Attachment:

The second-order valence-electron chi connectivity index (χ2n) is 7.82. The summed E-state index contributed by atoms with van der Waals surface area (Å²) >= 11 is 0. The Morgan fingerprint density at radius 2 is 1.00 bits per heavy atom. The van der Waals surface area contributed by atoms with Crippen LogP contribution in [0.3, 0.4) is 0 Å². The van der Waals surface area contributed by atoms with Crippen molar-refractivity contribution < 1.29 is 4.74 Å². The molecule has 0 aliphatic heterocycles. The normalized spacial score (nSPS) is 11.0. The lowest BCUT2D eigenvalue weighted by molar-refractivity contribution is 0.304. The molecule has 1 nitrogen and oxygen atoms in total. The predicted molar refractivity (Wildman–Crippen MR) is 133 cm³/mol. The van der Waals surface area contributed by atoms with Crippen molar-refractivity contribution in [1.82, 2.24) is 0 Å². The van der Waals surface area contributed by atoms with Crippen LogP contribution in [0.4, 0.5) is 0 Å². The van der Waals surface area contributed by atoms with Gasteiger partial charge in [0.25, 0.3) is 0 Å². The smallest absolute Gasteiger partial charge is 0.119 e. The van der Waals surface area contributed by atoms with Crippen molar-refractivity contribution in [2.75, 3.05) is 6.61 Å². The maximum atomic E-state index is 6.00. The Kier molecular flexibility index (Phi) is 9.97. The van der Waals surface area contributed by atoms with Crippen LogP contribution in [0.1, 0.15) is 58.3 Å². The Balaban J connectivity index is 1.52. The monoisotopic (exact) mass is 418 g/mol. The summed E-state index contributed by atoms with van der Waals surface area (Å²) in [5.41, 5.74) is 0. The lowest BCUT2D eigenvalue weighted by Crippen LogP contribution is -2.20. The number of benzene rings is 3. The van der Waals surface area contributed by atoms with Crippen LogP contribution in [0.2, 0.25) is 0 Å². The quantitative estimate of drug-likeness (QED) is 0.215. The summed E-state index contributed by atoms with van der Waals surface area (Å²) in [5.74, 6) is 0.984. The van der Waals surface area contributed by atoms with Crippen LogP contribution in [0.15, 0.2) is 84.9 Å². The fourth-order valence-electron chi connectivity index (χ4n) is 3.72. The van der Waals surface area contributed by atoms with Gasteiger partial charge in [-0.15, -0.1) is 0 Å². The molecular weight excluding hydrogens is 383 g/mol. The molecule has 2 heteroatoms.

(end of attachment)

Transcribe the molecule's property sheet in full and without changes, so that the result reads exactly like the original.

The second-order valence-electron chi connectivity index (χ2n) is 7.82. The summed E-state index contributed by atoms with van der Waals surface area (Å²) >= 11 is 0. The Morgan fingerprint density at radius 2 is 1.00 bits per heavy atom. The van der Waals surface area contributed by atoms with Crippen LogP contribution in [0.3, 0.4) is 0 Å². The van der Waals surface area contributed by atoms with Crippen molar-refractivity contribution < 1.29 is 4.74 Å². The molecule has 0 aliphatic heterocycles. The normalized spacial score (nSPS) is 11.0. The lowest BCUT2D eigenvalue weighted by molar-refractivity contribution is 0.304. The molecule has 1 nitrogen and oxygen atoms in total. The predicted molar refractivity (Wildman–Crippen MR) is 133 cm³/mol. The van der Waals surface area contributed by atoms with Crippen molar-refractivity contribution in [1.82, 2.24) is 0 Å². The van der Waals surface area contributed by atoms with Crippen LogP contribution in [0.4, 0.5) is 0 Å². The van der Waals surface area contributed by atoms with Gasteiger partial charge in [0.25, 0.3) is 0 Å². The smallest absolute Gasteiger partial charge is 0.119 e. The van der Waals surface area contributed by atoms with Crippen molar-refractivity contribution in [2.75, 3.05) is 6.61 Å². The maximum atomic E-state index is 6.00. The Kier molecular flexibility index (Phi) is 9.97. The van der Waals surface area contributed by atoms with Crippen LogP contribution in [0.1, 0.15) is 58.3 Å². The Balaban J connectivity index is 1.52. The monoisotopic (exact) mass is 418 g/mol. The summed E-state index contributed by atoms with van der Waals surface area (Å²) in [5.41, 5.74) is 0. The lowest BCUT2D eigenvalue weighted by Crippen LogP contribution is -2.20. The number of benzene rings is 3. The van der Waals surface area contributed by atoms with Crippen LogP contribution in [0.2, 0.25) is 0 Å². The quantitative estimate of drug-likeness (QED) is 0.215. The summed E-state index contributed by atoms with van der Waals surface area (Å²) in [5.74, 6) is 0.984. The van der Waals surface area contributed by atoms with Crippen LogP contribution in [0.15, 0.2) is 84.9 Å². The fourth-order valence-electron chi connectivity index (χ4n) is 3.72. The van der Waals surface area contributed by atoms with Gasteiger partial charge in [-0.15, -0.1) is 0 Å². The molecular weight excluding hydrogens is 383 g/mol. The molecule has 2 heteroatoms.